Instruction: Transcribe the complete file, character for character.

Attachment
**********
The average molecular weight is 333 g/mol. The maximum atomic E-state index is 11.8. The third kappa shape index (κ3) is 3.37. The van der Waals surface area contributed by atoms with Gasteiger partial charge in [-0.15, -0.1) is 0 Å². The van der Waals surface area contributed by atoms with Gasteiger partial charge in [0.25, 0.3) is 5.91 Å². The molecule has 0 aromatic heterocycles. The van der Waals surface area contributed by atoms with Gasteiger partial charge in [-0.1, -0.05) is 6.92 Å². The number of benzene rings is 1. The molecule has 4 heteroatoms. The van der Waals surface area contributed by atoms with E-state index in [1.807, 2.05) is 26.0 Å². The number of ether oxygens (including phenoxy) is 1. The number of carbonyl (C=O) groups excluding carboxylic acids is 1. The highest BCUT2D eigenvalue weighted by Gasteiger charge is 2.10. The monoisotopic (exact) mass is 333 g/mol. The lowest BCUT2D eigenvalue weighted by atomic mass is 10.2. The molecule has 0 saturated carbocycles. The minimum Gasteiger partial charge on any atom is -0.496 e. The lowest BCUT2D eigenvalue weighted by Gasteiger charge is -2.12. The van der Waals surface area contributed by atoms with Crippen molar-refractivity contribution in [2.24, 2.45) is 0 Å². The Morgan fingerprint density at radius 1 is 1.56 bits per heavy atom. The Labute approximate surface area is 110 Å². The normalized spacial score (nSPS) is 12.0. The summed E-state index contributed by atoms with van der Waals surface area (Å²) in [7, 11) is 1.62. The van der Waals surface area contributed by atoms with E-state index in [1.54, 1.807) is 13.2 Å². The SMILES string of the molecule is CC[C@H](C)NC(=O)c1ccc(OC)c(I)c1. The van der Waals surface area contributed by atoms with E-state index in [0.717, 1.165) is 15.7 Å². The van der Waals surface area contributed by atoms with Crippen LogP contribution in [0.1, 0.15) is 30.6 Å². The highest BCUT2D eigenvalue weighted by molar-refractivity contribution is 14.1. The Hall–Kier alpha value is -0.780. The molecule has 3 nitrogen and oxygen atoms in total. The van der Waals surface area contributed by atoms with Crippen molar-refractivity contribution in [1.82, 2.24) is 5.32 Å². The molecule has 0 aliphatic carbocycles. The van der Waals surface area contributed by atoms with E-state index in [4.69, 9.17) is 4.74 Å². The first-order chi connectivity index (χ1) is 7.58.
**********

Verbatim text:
The average molecular weight is 333 g/mol. The maximum atomic E-state index is 11.8. The third kappa shape index (κ3) is 3.37. The van der Waals surface area contributed by atoms with Gasteiger partial charge in [-0.15, -0.1) is 0 Å². The van der Waals surface area contributed by atoms with Gasteiger partial charge in [0.25, 0.3) is 5.91 Å². The molecule has 0 aromatic heterocycles. The van der Waals surface area contributed by atoms with Gasteiger partial charge in [-0.1, -0.05) is 6.92 Å². The number of benzene rings is 1. The molecule has 4 heteroatoms. The van der Waals surface area contributed by atoms with E-state index in [1.807, 2.05) is 26.0 Å². The number of ether oxygens (including phenoxy) is 1. The number of carbonyl (C=O) groups excluding carboxylic acids is 1. The highest BCUT2D eigenvalue weighted by Gasteiger charge is 2.10. The monoisotopic (exact) mass is 333 g/mol. The lowest BCUT2D eigenvalue weighted by atomic mass is 10.2. The molecule has 0 saturated carbocycles. The minimum Gasteiger partial charge on any atom is -0.496 e. The lowest BCUT2D eigenvalue weighted by Gasteiger charge is -2.12. The van der Waals surface area contributed by atoms with Crippen molar-refractivity contribution in [2.24, 2.45) is 0 Å². The Morgan fingerprint density at radius 1 is 1.56 bits per heavy atom. The Labute approximate surface area is 110 Å². The normalized spacial score (nSPS) is 12.0. The summed E-state index contributed by atoms with van der Waals surface area (Å²) in [7, 11) is 1.62. The van der Waals surface area contributed by atoms with E-state index in [1.54, 1.807) is 13.2 Å². The SMILES string of the molecule is CC[C@H](C)NC(=O)c1ccc(OC)c(I)c1. The van der Waals surface area contributed by atoms with E-state index in [0.717, 1.165) is 15.7 Å². The van der Waals surface area contributed by atoms with Crippen LogP contribution in [0.1, 0.15) is 30.6 Å². The highest BCUT2D eigenvalue weighted by molar-refractivity contribution is 14.1. The Hall–Kier alpha value is -0.780. The molecule has 3 nitrogen and oxygen atoms in total. The van der Waals surface area contributed by atoms with Crippen molar-refractivity contribution in [1.82, 2.24) is 5.32 Å². The molecule has 0 aliphatic carbocycles. The van der Waals surface area contributed by atoms with E-state index in [4.69, 9.17) is 4.74 Å². The first-order chi connectivity index (χ1) is 7.58.